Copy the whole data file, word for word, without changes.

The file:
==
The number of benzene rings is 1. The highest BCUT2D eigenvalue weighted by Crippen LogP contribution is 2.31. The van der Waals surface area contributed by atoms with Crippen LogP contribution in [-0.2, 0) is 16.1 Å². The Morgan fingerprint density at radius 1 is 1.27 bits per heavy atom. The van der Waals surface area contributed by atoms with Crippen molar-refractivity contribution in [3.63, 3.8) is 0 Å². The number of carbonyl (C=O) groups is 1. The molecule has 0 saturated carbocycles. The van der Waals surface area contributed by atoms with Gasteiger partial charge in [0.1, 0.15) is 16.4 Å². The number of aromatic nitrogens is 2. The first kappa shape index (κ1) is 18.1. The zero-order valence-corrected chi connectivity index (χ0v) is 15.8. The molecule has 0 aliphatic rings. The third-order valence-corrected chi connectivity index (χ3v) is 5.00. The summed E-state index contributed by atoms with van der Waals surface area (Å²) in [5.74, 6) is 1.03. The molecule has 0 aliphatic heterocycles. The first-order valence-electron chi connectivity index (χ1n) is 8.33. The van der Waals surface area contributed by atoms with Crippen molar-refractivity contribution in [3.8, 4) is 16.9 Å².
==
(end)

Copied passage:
The number of benzene rings is 1. The highest BCUT2D eigenvalue weighted by Crippen LogP contribution is 2.31. The van der Waals surface area contributed by atoms with Crippen LogP contribution in [-0.2, 0) is 16.1 Å². The Morgan fingerprint density at radius 1 is 1.27 bits per heavy atom. The van der Waals surface area contributed by atoms with Crippen molar-refractivity contribution in [3.63, 3.8) is 0 Å². The number of carbonyl (C=O) groups is 1. The molecule has 0 saturated carbocycles. The van der Waals surface area contributed by atoms with Gasteiger partial charge in [0.1, 0.15) is 16.4 Å². The number of aromatic nitrogens is 2. The first kappa shape index (κ1) is 18.1. The zero-order valence-corrected chi connectivity index (χ0v) is 15.8. The molecule has 0 aliphatic rings. The third-order valence-corrected chi connectivity index (χ3v) is 5.00. The summed E-state index contributed by atoms with van der Waals surface area (Å²) in [5.74, 6) is 1.03. The molecule has 0 aliphatic heterocycles. The first-order valence-electron chi connectivity index (χ1n) is 8.33. The van der Waals surface area contributed by atoms with Crippen molar-refractivity contribution in [3.8, 4) is 16.9 Å².